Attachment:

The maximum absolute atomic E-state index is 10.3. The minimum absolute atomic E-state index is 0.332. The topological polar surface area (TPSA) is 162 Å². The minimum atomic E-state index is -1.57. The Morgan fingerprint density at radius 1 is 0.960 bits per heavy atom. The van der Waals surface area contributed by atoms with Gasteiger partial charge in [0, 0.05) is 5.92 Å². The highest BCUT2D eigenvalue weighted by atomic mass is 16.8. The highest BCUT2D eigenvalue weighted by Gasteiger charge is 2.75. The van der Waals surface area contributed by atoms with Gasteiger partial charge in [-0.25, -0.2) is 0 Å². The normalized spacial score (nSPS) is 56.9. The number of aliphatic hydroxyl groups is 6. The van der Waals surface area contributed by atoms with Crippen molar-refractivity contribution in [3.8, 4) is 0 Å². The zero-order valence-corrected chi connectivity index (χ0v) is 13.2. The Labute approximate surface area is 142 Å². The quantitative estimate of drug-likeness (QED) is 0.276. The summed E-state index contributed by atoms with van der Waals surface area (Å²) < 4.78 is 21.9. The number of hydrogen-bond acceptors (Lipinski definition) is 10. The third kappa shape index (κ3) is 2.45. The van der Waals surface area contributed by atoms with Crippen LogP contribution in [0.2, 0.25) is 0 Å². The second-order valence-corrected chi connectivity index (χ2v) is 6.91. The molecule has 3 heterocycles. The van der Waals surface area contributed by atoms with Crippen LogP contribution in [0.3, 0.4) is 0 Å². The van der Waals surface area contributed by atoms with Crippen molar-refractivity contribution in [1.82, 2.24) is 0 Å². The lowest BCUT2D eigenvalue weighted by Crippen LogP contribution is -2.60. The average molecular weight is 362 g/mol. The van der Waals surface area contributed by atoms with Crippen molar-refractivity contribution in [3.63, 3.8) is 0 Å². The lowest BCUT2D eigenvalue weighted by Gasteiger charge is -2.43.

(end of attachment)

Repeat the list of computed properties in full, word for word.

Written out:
The maximum absolute atomic E-state index is 10.3. The minimum absolute atomic E-state index is 0.332. The topological polar surface area (TPSA) is 162 Å². The minimum atomic E-state index is -1.57. The Morgan fingerprint density at radius 1 is 0.960 bits per heavy atom. The van der Waals surface area contributed by atoms with Gasteiger partial charge in [0, 0.05) is 5.92 Å². The highest BCUT2D eigenvalue weighted by atomic mass is 16.8. The highest BCUT2D eigenvalue weighted by Gasteiger charge is 2.75. The van der Waals surface area contributed by atoms with Gasteiger partial charge in [-0.25, -0.2) is 0 Å². The normalized spacial score (nSPS) is 56.9. The number of aliphatic hydroxyl groups is 6. The van der Waals surface area contributed by atoms with Crippen molar-refractivity contribution in [3.8, 4) is 0 Å². The zero-order valence-corrected chi connectivity index (χ0v) is 13.2. The Labute approximate surface area is 142 Å². The quantitative estimate of drug-likeness (QED) is 0.276. The summed E-state index contributed by atoms with van der Waals surface area (Å²) < 4.78 is 21.9. The number of hydrogen-bond acceptors (Lipinski definition) is 10. The third kappa shape index (κ3) is 2.45. The van der Waals surface area contributed by atoms with Crippen LogP contribution in [0.2, 0.25) is 0 Å². The second-order valence-corrected chi connectivity index (χ2v) is 6.91. The molecule has 3 heterocycles. The van der Waals surface area contributed by atoms with Crippen LogP contribution in [0.3, 0.4) is 0 Å². The van der Waals surface area contributed by atoms with Crippen molar-refractivity contribution in [1.82, 2.24) is 0 Å². The lowest BCUT2D eigenvalue weighted by Crippen LogP contribution is -2.60. The average molecular weight is 362 g/mol. The van der Waals surface area contributed by atoms with Crippen molar-refractivity contribution in [3.63, 3.8) is 0 Å². The lowest BCUT2D eigenvalue weighted by Gasteiger charge is -2.43.